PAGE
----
IRISH terrorists appear to have changed tactics and are now concentrating on targets in mainland Britain, particularly London. That is the conclusion government security experts were drawing from bomb attacks Feb. 18 on two of London's biggest railway stations - one a ``warning'' dawn blast at Paddington Station, in which no one was injured. The other came during morning rush hour at Victoria Station, killing one person and injuring 43.
The blasts came 11 days after a mortar attack by Irish Republican Army (IRA) terrorists narrowly missed 10 Downing Street, the official residence of Prime Minister John Major, while his Cabinet was meeting there.
A senior police official said the strategy switch ``seems to take us back to the early 1970s, when the IRA launched numerous attacks on railway stations, department stores, and public houses.'' The most recent such attack, in 1983 on Harrods, the big central London department store, killed six people.
Soon after the explosion on a main platform at Victoria Station, George Churchill-Coleman, head of Scotland Yard's antiterrorist branch, accused the IRA of the bombing.
Later, claiming responsibility for the attack, an IRA spokesman said the ``blame'' lay with British authorities for failing to clear London's 11 mainline railway stations after a telephone warning 40 minutes before the Victoria blast.
Scotland Yard officers say the aim of the bombers was to cause maximum disruption. For most of the day, all London railway stations were shut down as more than half a million commuters milled about in confusion. Heathrow Airport was closed for two hours following a hoax bomb warning.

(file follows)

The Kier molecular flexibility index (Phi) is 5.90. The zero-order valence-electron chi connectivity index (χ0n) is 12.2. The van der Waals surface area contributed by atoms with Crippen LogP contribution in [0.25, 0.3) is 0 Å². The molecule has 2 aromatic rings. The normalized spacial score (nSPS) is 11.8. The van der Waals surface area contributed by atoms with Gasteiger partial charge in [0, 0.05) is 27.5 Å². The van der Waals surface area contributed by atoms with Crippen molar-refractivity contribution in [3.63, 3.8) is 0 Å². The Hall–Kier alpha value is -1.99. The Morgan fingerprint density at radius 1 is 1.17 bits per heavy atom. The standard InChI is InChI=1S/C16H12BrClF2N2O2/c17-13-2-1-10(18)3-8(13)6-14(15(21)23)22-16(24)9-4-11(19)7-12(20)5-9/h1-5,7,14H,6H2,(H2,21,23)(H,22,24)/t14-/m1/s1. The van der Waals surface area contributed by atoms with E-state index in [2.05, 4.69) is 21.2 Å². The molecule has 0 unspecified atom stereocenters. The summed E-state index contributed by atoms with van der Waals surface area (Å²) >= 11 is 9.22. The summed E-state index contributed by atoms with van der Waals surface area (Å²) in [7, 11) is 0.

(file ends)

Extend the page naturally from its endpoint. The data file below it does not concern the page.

A large part of central London was closed to cars and other traffic as police responded to other hoax calls, many believed by Scotland Yard to have come from the IRA.
In an apparent attempt to limit public alarm, the government reacted calmly to the station attacks. Mr. Major resisted calls in Parliament for an official statement and instructed a junior minister to tell the House of Commons that a measured response would ``deny the terrorists the oxygen of publicity.''
But the government is coming under pressure to tighten up antiterrorist laws and improve police arrangements.
Ivor Stanbrook, a senior Conservative backbencher, called for a ``radical rethinking'' of the way antiterrorist intelligence is gathered. At present, eight different organizations are involved, and this is too cumbersome, Mr. Stanbrook said.
Since the IRA launched its previous terrorist campaign on the mainland 18 years ago, security experts say, the organization has been streamlined. A new generation of bombers is also at work. Terrorist units now operate as small ``cells,'' which may be placed in London or other cities for months or years before they are activated by the IRA high command.
The Republican News, an Irish newspaper that supports the terrorist cause, printed an interview last weekend with an IRA member. ``An action in Britain has many times the effect of a similar action in Northern Ireland,'' the IRA member said. ``We will not allow ourselves to be held to one tactic. We will spread the Crown forces into guarding as many areas as possible. Stretch them to the utmost. Nibble and bite them from every angle.''
Scotland Yard officers note that bombs and hoax calls aimed at disrupting traffic have been standard IRA tactics in Northern Ireland for many months.
A key concern of Scotland Yard and other antiterrorist officers is that the IRA may decide to turn its attention to the London Tube. Bombs or bomb threats against the subway system would pose a difficult problem. The system operates over 254 route miles and has 272 station, many of them deep under ground.